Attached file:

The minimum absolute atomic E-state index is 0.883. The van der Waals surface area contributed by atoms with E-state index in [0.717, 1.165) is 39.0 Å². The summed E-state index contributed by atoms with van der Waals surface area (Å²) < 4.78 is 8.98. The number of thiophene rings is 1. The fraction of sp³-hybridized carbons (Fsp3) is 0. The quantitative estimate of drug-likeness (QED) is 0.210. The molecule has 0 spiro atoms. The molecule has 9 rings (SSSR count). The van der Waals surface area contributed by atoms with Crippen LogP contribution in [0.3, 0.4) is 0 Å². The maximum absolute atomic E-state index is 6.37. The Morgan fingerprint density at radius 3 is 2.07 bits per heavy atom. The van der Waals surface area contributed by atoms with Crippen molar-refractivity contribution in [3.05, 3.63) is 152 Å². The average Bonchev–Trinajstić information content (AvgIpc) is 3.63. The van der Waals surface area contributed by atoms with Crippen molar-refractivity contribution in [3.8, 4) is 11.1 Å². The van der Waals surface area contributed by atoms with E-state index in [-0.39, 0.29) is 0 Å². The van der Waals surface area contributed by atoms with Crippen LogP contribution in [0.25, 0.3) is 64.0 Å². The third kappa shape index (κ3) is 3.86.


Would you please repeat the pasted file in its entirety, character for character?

The minimum absolute atomic E-state index is 0.883. The van der Waals surface area contributed by atoms with E-state index in [0.717, 1.165) is 39.0 Å². The summed E-state index contributed by atoms with van der Waals surface area (Å²) < 4.78 is 8.98. The number of thiophene rings is 1. The fraction of sp³-hybridized carbons (Fsp3) is 0. The quantitative estimate of drug-likeness (QED) is 0.210. The molecule has 0 spiro atoms. The molecule has 9 rings (SSSR count). The van der Waals surface area contributed by atoms with Crippen LogP contribution in [0.3, 0.4) is 0 Å². The maximum absolute atomic E-state index is 6.37. The Morgan fingerprint density at radius 3 is 2.07 bits per heavy atom. The van der Waals surface area contributed by atoms with Crippen molar-refractivity contribution in [3.05, 3.63) is 152 Å². The average Bonchev–Trinajstić information content (AvgIpc) is 3.63. The van der Waals surface area contributed by atoms with Crippen molar-refractivity contribution in [3.8, 4) is 11.1 Å². The van der Waals surface area contributed by atoms with E-state index in [-0.39, 0.29) is 0 Å². The van der Waals surface area contributed by atoms with Crippen LogP contribution in [0.25, 0.3) is 64.0 Å². The third kappa shape index (κ3) is 3.86.